Thursday, August 28, 2014
In early July I went with a group of Vietnamese to a bona fide RESORT. I've never been to such a classy, blatantly rich-people destination before. Goodness!
We stayed at The Cliff Resort near Mui Ne. It really had it all. Great food, great service, clean rooms, amazing acrylic artwork in the rooms, and a private beach. This was the off season, so there weren't a million billion people here on their holidays, which was so pleasant.
I don't have much to say about this place, except that it was absurdly relaxing. This was the same trip as our stop at the waterfalls in Dong Nai. Click through for some pictures of my stay, and see why it's basically always the best time to visit Mui Ne... but that early July is exceptional.
Tuesday, August 26, 2014
I've saved this post for my 150th - Thanks for being my readers, everyone!! I LOVE YOU.
Let's hop back 8 months to the start of this year and the resolutions I made going into 2014...
(SIDEBAR: WOAH 8 MONTHS ARE YOU SERIOUS WHERE DID THIS YEAR GO)...
Saturday, August 23, 2014
This app isn't strictly a travel app, but it has such a powerful real-world impact on people you love that I think I'd be remiss not to let more people know about it. It is certainly one of my favorites - of dozens of apps on my phone, this is one I consider indispensable, and would no matter where I lived.
It's so fantastic. Worth every penny, and one of the most fun apps I have on my iPhone. (There's also an Android version, but I haven't used it. Got notes? drop 'em in the comments, please!)
Friday, August 22, 2014
Tuesday, August 19, 2014
I wish I'd found this place myself.
However, it's so far off the beaten path of my everyday travels that only looking for it specifically would find it - it's not in Ho Chi Minh City at all, but rather, about about 60 minutes (~45km) outside it in the countryside of Dong Nai Province, northeast of Bien Hoa City.
Join me in the Dong Nai countryside for a relaxing surprise!
Sunday, August 17, 2014
|Terkel has his eyes closed in every picture, I swear.|
The pho bo was satisfactory, but not mind-expanding
(...maybe I ask too much from my soup).
I may be in the minority in this, but I didn't get a whole lot of education concerning America's actions in Vietnam in my public school education. I feel shortchanged, and a bit stupid about it.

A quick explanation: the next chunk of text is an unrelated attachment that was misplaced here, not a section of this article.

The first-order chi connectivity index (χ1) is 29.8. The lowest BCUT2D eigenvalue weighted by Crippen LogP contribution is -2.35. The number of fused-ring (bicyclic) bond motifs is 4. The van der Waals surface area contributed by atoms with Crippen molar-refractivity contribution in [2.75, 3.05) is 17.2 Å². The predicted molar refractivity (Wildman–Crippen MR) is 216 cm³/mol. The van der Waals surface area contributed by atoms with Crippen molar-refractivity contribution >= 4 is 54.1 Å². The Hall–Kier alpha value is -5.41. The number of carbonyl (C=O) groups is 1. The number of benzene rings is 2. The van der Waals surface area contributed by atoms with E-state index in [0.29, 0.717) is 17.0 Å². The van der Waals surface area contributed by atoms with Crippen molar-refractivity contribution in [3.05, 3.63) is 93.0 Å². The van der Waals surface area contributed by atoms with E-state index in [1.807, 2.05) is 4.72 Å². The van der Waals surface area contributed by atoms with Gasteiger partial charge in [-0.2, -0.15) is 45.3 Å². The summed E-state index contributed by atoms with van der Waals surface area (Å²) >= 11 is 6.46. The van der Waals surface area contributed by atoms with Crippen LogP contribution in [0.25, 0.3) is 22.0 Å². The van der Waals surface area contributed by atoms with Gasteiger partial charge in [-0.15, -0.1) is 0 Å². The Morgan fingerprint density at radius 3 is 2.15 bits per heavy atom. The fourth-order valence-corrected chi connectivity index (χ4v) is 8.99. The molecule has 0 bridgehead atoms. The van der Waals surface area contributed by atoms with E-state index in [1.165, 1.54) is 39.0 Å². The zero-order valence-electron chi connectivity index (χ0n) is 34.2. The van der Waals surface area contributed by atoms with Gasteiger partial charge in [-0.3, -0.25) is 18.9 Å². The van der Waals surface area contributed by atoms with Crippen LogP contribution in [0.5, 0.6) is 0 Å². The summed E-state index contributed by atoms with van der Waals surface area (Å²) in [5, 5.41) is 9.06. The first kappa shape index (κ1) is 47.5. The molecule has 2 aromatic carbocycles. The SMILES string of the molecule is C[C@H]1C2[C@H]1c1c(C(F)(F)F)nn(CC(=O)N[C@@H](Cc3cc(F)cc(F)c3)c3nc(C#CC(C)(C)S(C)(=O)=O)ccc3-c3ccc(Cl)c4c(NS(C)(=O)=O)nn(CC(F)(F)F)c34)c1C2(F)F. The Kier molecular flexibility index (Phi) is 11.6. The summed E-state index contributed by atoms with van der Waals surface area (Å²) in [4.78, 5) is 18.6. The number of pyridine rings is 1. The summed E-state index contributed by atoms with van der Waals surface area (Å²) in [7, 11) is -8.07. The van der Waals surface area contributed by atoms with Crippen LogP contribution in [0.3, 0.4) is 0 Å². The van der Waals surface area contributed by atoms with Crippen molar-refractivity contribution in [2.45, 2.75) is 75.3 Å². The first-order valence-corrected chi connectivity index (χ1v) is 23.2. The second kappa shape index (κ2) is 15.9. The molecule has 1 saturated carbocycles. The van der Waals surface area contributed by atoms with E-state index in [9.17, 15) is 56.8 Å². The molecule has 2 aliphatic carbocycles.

Soup's on - It's Learnin' Time!
The entire back half of the 20th century was a blur in history classes (as it was also, now that I think of it, in my Theatre History/Literature class), and although names and events stir a vague recollection in our collective unconscious for me, I'm embarrassed to reveal exactly how much I don't know about the Vietnam conflict... AKA The American War.
Embarrassed because I live here now, and doubly embarrassed because the trauma of this prolonged, ridiculous war game has had long-lasting effects and left obvious scars (albeit, scars fading into the past) on many of America's politicians and demagogues in the years since.
|Visitors from all over the world have left notes expressing |
peace and well-wishes for the family operators of Pho Binh.
The world needs more friends, and fewer enemies. This is the current attitude of the Vietnamese government (except maybe about China) and certainly of Pho Binh (Peace Soup), and has been since the Tet Offensive was planned above the kitchen of this restaurant beginning in October of 1967.
The family is always ready to offer soup and history lessons - they embrace the significance that their establishment holds - and they have been drawing in curious members of the public for over 44 years since the Fall of Saigon in 1975.
My mission to understand more about this prolonged and divisive conflict continued in the most delicious and interesting way possible... with food and some first-hand history.
Friday, August 15, 2014
|Our family cabin in Northern Wisconsin, Winter 2013-14 - A DOOZY.|
I pretty much can't shut up about how hot (or, alternately, how rainy/humid/flooded) it is, every single day - if there are two things Westerners like to talk about, it's politics and the weather... and you can't talk about either here.
I'm still not entirely sure how I got here, weather-wise.
I'm a generally warm person descended from people that originated in northern Europe (Norway, Sweden, Germany, etc), and I've lived all my formative years in places that usually received a pretty decent load of snow and freezing cold crap for several months a year - Wisconsin and Chicago can be very cold places.
So, naturally... Vietnam! ...Huh?? But it was new, different, the development pace was right, and the challenges they were facing as a people/city/country were fascinating... so here I am in the tropics, sweating my butt off and playing fast and loose with body odor.
I've had to find ways to survive the heat.
Wednesday, August 13, 2014
Beaches, textiles, cacti, seafood, and old, old, old buildings are just a few of the pieces of the puzzle called Hội An - one of the oldest, and most immaculately preserved, trading port towns existing in SE Asia today... and definitely one of the most unique.
Da Lat required me to buy a sweatshirt and scarf (a scarf, people), but there was zero need for them here. Although it was the beginning of the rainy season, we were blessed with three days of beautiful, hot, sunny days, and we took advantage of each one to the fullest, eating, drinking, biking, and walking our way around this sleepy and beautiful town.